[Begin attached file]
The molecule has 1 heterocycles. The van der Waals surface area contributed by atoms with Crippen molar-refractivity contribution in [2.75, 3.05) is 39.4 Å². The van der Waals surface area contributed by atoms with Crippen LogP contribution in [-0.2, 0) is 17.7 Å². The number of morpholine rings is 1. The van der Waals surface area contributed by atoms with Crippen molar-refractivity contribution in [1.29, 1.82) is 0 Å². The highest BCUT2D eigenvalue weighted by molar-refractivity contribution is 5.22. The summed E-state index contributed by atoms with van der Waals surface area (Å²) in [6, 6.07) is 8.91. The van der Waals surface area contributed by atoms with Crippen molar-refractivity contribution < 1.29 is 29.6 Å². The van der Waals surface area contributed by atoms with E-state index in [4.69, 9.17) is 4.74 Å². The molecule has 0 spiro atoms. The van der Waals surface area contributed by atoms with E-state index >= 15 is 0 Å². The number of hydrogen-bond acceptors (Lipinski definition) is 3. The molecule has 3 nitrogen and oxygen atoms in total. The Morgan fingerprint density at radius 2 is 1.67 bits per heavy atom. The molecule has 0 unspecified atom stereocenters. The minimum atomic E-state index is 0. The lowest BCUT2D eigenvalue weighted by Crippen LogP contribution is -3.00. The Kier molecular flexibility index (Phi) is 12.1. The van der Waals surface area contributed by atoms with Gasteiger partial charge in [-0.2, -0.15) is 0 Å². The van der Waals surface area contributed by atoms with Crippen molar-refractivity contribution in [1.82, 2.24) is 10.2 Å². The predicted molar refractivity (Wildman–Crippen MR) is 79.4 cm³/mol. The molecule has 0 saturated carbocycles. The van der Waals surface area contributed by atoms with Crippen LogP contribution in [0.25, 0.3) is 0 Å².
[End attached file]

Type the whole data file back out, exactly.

The molecule has 1 heterocycles. The van der Waals surface area contributed by atoms with Crippen molar-refractivity contribution in [2.75, 3.05) is 39.4 Å². The van der Waals surface area contributed by atoms with Crippen LogP contribution in [-0.2, 0) is 17.7 Å². The number of morpholine rings is 1. The van der Waals surface area contributed by atoms with Crippen molar-refractivity contribution in [1.29, 1.82) is 0 Å². The highest BCUT2D eigenvalue weighted by molar-refractivity contribution is 5.22. The summed E-state index contributed by atoms with van der Waals surface area (Å²) in [6, 6.07) is 8.91. The van der Waals surface area contributed by atoms with Crippen molar-refractivity contribution < 1.29 is 29.6 Å². The van der Waals surface area contributed by atoms with E-state index in [4.69, 9.17) is 4.74 Å². The molecule has 0 spiro atoms. The van der Waals surface area contributed by atoms with E-state index >= 15 is 0 Å². The number of hydrogen-bond acceptors (Lipinski definition) is 3. The molecule has 3 nitrogen and oxygen atoms in total. The Morgan fingerprint density at radius 2 is 1.67 bits per heavy atom. The molecule has 0 unspecified atom stereocenters. The minimum atomic E-state index is 0. The lowest BCUT2D eigenvalue weighted by Crippen LogP contribution is -3.00. The Kier molecular flexibility index (Phi) is 12.1. The van der Waals surface area contributed by atoms with Gasteiger partial charge in [-0.2, -0.15) is 0 Å². The van der Waals surface area contributed by atoms with Crippen molar-refractivity contribution in [1.82, 2.24) is 10.2 Å². The predicted molar refractivity (Wildman–Crippen MR) is 79.4 cm³/mol. The molecule has 0 saturated carbocycles. The van der Waals surface area contributed by atoms with Crippen LogP contribution in [0.25, 0.3) is 0 Å².